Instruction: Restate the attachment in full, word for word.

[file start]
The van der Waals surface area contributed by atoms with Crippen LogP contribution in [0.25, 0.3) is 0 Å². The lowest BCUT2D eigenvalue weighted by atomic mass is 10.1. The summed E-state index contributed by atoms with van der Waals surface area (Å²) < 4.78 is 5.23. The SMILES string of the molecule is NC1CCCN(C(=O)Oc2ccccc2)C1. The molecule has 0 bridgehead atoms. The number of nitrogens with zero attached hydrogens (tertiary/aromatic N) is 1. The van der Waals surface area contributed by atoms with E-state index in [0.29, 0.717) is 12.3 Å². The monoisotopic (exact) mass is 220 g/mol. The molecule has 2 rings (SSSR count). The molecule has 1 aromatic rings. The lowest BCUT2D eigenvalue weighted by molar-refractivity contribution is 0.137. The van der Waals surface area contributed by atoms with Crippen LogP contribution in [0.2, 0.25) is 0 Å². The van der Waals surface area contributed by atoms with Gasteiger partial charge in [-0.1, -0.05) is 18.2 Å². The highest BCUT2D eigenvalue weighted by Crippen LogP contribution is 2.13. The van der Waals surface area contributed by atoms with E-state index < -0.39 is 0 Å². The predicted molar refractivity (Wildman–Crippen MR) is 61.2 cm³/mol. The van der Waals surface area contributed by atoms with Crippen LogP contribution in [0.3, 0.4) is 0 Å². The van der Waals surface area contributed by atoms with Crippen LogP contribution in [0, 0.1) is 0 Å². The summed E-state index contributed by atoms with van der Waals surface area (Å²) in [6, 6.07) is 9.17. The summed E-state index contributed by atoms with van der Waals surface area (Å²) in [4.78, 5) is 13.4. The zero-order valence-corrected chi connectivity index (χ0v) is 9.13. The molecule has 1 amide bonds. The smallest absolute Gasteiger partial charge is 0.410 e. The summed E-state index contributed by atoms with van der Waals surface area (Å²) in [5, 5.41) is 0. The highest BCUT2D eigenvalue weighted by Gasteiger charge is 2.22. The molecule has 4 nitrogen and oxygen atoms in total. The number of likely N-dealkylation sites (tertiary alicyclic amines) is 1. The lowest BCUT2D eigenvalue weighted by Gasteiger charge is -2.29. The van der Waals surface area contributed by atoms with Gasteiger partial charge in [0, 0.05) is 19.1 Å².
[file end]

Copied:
The van der Waals surface area contributed by atoms with Crippen LogP contribution in [0.25, 0.3) is 0 Å². The lowest BCUT2D eigenvalue weighted by atomic mass is 10.1. The summed E-state index contributed by atoms with van der Waals surface area (Å²) < 4.78 is 5.23. The SMILES string of the molecule is NC1CCCN(C(=O)Oc2ccccc2)C1. The molecule has 0 bridgehead atoms. The number of nitrogens with zero attached hydrogens (tertiary/aromatic N) is 1. The van der Waals surface area contributed by atoms with E-state index in [0.29, 0.717) is 12.3 Å². The monoisotopic (exact) mass is 220 g/mol. The molecule has 2 rings (SSSR count). The molecule has 1 aromatic rings. The lowest BCUT2D eigenvalue weighted by molar-refractivity contribution is 0.137. The van der Waals surface area contributed by atoms with Crippen LogP contribution in [0.2, 0.25) is 0 Å². The van der Waals surface area contributed by atoms with Gasteiger partial charge in [-0.1, -0.05) is 18.2 Å². The highest BCUT2D eigenvalue weighted by Crippen LogP contribution is 2.13. The van der Waals surface area contributed by atoms with E-state index < -0.39 is 0 Å². The predicted molar refractivity (Wildman–Crippen MR) is 61.2 cm³/mol. The van der Waals surface area contributed by atoms with Crippen LogP contribution in [0.3, 0.4) is 0 Å². The van der Waals surface area contributed by atoms with Crippen LogP contribution in [0, 0.1) is 0 Å². The summed E-state index contributed by atoms with van der Waals surface area (Å²) in [6, 6.07) is 9.17. The summed E-state index contributed by atoms with van der Waals surface area (Å²) in [4.78, 5) is 13.4. The zero-order valence-corrected chi connectivity index (χ0v) is 9.13. The molecule has 1 amide bonds. The smallest absolute Gasteiger partial charge is 0.410 e. The summed E-state index contributed by atoms with van der Waals surface area (Å²) in [5, 5.41) is 0. The highest BCUT2D eigenvalue weighted by Gasteiger charge is 2.22. The molecule has 4 nitrogen and oxygen atoms in total. The number of likely N-dealkylation sites (tertiary alicyclic amines) is 1. The lowest BCUT2D eigenvalue weighted by Gasteiger charge is -2.29. The van der Waals surface area contributed by atoms with Gasteiger partial charge in [0, 0.05) is 19.1 Å².